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Tuesday,15-June-2021

Entertainment

Vindu Dara Singh: Salman Khan is not the person to be biased as Bigg Boss host

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Bigg Boss 3 winner Vindu Dara Singh, who is all set to step into the ongoing 14th season of the show as a connection for challenger Rakhi Sawant in the Family Week, says show host Salman Khan is not the kind of person who would be biased towards a particular housemate.

Vindu’s claim comes soon after contestant Rubina Dilaik, in a recent episode, said that Salman “supports” housemate Eijaz Khan. Social media users, too, have called him biased for supporting Rakhi Sawant’s antics against Abhinav Shukla.

“The host is never biased and Salman Khan is not a person who is going to be biased towards anybody. He does his work and he does it religiously,” Vindu told IANS.

“In Bigg Boss what happens is that Salman Khan is not uttering or saying what his heart wants. There is a team there who see 24 hours of footage of Bigg Boss. So, Salman is not saying whatever he wants. He cannot just favour anybody. Salman has many times told Bigg Boss to send this person in and that person has not gone in. So, Salman is a host and he is supposed to listen to the creatives and what the truth is,” he added.

Vindu further claimed: “Salman will never put down or say ‘isko hi jitna chahiye (this person has to win)’. You have seen how Gauahar and Salman had the worst kind of relationship but she won. If Salman had a say she would have never won. Salman is such a professional that he will never interfere. He loves it and does it from his heart.”

Entertainment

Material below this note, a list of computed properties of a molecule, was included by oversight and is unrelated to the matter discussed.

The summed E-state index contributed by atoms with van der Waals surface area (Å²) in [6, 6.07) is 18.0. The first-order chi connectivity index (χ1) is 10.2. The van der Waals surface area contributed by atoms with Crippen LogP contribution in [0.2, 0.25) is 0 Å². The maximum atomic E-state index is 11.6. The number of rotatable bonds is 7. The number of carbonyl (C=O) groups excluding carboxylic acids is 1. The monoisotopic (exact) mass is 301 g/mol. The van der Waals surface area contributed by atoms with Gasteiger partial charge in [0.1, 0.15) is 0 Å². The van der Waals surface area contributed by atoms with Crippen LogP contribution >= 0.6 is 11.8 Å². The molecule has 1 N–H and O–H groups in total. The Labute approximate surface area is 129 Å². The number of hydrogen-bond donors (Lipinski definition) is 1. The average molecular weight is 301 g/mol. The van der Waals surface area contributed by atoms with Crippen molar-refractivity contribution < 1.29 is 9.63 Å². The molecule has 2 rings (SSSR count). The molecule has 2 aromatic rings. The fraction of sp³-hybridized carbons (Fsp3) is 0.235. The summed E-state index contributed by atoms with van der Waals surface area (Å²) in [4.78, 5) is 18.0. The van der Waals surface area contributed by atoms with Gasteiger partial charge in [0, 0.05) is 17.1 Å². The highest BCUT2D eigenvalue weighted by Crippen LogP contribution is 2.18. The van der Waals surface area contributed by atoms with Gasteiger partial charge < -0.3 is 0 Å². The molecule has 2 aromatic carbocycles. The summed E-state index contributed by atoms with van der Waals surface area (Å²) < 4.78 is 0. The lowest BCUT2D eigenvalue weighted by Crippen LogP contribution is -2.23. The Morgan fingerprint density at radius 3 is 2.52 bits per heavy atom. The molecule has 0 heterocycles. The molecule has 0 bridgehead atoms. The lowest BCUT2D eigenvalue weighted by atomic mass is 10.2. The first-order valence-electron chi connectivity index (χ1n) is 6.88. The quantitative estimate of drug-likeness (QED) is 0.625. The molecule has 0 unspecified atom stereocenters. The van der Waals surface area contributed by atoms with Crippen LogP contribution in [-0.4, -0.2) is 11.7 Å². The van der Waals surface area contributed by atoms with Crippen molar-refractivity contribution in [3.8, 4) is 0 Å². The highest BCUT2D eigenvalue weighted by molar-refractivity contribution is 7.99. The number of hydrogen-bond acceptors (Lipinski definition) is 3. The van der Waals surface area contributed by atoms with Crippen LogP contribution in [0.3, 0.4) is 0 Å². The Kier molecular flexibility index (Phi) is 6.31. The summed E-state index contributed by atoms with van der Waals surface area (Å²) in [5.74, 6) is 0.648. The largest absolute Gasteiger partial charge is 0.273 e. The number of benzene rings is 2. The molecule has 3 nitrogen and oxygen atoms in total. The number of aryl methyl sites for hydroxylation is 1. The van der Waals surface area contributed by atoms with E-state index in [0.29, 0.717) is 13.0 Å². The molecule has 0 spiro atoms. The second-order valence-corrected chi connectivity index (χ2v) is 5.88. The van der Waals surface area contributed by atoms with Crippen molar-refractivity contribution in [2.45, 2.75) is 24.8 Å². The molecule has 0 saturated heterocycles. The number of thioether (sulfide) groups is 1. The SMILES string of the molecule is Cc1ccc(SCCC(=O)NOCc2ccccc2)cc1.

Rape-accused actor Pearl Puri granted bail

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Vasai Court Sessions Judge Aditi Kadam on Tuesday granted bail of Rs 25,000 to TV actor Pearl Puri, who was recently arrested on charges of alleged molestation and rape of a 5-year-old girl.

Following a complaint by the victim’s family, the Waliv Police had arrested Puri on June 4. He was subsequently remanded to judicial custody, creating a sensation in the entertainment industry.

Puri’s lawyer Chetan Patil said that the copy of the bail order is awaited, and his client is likely to walk out of Thane Jail later on Tuesday evening.

Meanwhile, the lawyer of the complainant contended that the police got no opportunity to investigate the case and said that they would challenge the Vasai court order in the Bombay High Court.

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Crime

Marathi actor nabbed for ‘vile posts’ against Maharashtra minister

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A small-time Marathi actor has been arrested in Thane for allegedly posting objectionable posts on the Facebook page of Maharashtra Urban Development Minister Eknath Shinde, officials said on Tuesday.

The accused, identified as Mayuresh Kotkar, who has acted in some Marathi serials and films, was nabbed following a complaint lodged by Shiv Sena corporator Yogesh Jankar.

Jankar, in his complaint last Friday, said that Kotkar posted allegedly defamatory and inciteful content on the Facebook page of the minister which could have triggered violence between communities.

Following the plea, the Shreenagar police station investigated the matter and nabbed Kotkar. He was produced before a Thane court which sent him to judicial custody.

The ruling Maha Vikas Aghadi has been criticised over Kotkar’s arrest by several prominent personalities on social media.

The posts pertained to the proposal for the naming of the upcoming Navi Mumbai International Airport after the Shiv Sena founder-patriarch, Balasaheb Thackeray, who passed away in 2012.

Local villagers, comprising the Agri community, are strongly opposed to the proposal and have demanded that the airport should be named after a prominent local leader, Peasants & Workers Party (PWP) senior functionary and parliamentarian, Dinkar B. Patil, who had passed away in 2012.

Last week, the villagers protested by forming a 12-km-long human chain and have now threatened to lay a siege of the Konkan Bhavan on June 24 if their demand is not conceded.

Kotkar had joined the Agri protests and had also made several posts on social media networks, but after the Sena complaint, police deleted some of the objectionable content.

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Bollywood

‘Lagaan’ turns 20: Aamir Khan goes down memory lane

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Aamir-Khan